…for being kind of a downer on an otherwise beautiful day.
You see, I’ve been thinking lately about our miscarriages. Mostly I try not to think about my sadness and loss because, really and truly, everyone bears some sadness and loss. Somehow, pitying myself seems indulgent because my suffering isn’t unique. Nonetheless, sometimes it sneaks up one you. Something triggers a memory or a feeling and then, there you are, being sad.
I recently read a book through NetGalley called Expecting by Ann Lewis Hamilton. The main character had two miscarriages in the first chapter which obviously peaked my interest. Here’s a little excerpt that made me laugh out loud (the main character Laurie is reading about Elisabeth Kubler-Ross): “Born in Switzerland, one of triplets. Naturally her mother was fertile. Everyone is fertile and carries a child to term unless they’re Laurie. ‘She moved to the United States in 1958 to work and continue her studies in New York. She had four miscarriages.’ Four? No wonder Elisabeth Kubler-Ross knew about stages of grief. After two she must’ve thought, Uh-oh. And how do you try again after three? Did people continue to tell her, ‘Don’t worry, it’ll work out next time?’ Did Elisabeth Kubler-Ross snap back at them, ‘Yeah, what the hell? Maybe the fifth fucking time is the charm. But she had two children. After all that, a boy and a girl.”
There comes a point after having miscarriages when you start to wonder if people think you’re ridiculous and foolish for persisting in what is so obviously a failed endeavor. And so I kept repeating that line in my head and giggling–…what the hell? Maybe the fifth fucking time is the charm.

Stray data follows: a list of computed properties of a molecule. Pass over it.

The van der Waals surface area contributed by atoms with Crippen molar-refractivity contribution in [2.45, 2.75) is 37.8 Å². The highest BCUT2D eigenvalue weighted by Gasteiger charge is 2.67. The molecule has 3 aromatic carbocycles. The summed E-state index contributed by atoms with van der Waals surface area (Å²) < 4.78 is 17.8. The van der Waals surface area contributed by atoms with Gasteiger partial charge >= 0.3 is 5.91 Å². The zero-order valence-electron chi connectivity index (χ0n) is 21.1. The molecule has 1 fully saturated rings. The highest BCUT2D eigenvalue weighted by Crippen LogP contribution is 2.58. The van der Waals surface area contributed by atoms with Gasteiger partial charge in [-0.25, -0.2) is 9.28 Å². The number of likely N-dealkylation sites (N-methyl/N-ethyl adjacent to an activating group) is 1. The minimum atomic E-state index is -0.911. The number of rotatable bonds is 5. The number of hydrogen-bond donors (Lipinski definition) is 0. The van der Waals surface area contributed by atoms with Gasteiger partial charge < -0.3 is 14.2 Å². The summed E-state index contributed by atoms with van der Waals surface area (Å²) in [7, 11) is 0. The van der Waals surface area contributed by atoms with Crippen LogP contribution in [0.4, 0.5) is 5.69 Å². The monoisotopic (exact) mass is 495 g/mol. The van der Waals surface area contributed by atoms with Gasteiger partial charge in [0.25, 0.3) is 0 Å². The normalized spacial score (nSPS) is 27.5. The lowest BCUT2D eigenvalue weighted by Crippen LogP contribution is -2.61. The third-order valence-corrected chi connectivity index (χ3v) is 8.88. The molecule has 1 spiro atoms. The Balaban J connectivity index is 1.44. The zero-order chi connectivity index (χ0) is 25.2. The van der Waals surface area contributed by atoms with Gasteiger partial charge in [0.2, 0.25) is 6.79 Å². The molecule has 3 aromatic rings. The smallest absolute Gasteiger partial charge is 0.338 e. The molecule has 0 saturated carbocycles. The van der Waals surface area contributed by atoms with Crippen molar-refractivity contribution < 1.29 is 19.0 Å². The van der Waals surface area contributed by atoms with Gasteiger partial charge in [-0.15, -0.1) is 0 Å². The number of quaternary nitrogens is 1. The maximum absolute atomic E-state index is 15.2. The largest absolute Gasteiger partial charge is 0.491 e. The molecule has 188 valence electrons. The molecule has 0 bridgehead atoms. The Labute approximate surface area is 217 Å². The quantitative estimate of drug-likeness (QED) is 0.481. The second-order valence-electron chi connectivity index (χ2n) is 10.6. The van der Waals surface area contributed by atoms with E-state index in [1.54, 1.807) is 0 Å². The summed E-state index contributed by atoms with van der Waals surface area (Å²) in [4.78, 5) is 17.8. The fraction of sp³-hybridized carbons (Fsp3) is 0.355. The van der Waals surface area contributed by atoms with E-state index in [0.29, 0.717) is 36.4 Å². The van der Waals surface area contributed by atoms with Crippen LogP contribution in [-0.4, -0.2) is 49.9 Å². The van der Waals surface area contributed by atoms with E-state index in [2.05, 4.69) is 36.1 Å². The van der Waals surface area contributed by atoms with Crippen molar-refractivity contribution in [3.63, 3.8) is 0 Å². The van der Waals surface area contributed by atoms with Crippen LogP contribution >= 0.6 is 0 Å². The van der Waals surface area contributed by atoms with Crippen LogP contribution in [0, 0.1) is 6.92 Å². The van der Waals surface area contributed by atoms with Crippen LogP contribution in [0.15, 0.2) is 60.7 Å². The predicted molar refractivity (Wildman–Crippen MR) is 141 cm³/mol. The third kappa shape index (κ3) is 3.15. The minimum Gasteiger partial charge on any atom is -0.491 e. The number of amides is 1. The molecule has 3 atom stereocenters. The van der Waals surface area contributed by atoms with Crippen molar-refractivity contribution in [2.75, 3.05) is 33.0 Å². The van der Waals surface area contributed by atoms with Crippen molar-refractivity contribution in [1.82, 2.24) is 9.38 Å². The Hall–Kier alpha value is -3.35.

Near the end of this book, I was driven to tears*. When Laurie does have a baby, they decide to name her Asha: ‘ “So why’d you pick Asha?” Alan looks at Laurie. He doesn’t say anything right away. “Because it means hope.” ‘
I follow a few bloggers** who’ve experienced loss, too. One of them posted an article she wrote recently, When Grief is Lonely and No One Sees: “When you lose someone you love, most of us want people to show up, hold our hands, care. As time passes we want them to remember…It’s a terribly ugly thing – this grief. It’s awful and it’s unfair that in the midst of this, we worry about how our grief affects others. It’s so lonely, and it gets lonelier in many ways. Make it easier on yourself, open up that door just a little for someone to walk alongside you the only way they might know how.”
The thing about a miscarriage, even one, is that it is invisible but lasting. After awhile, no one asks how you’re doing even though the wounds stay with you forever. A few friends who have had similar experiences have reached out to commiserate. I can’t speak more highly of people who are willing to relive their own heartache in order to comfort someone else. We’re not alone! I know that through hardship and loss we also gain.
Someone told me, “…you will be especially equipped to show God’s love to another young mother that suffers a miscarriage in ways others around her can’t.“ I know that’s true because so many of you friends and moms have done that very thing for me.
*I maintain it’s my personal experiences that had me crying over this book and not the crazy storyline! Laurie and her husband try artificial insemination and she ends up getting pregnant…with another man’s baby.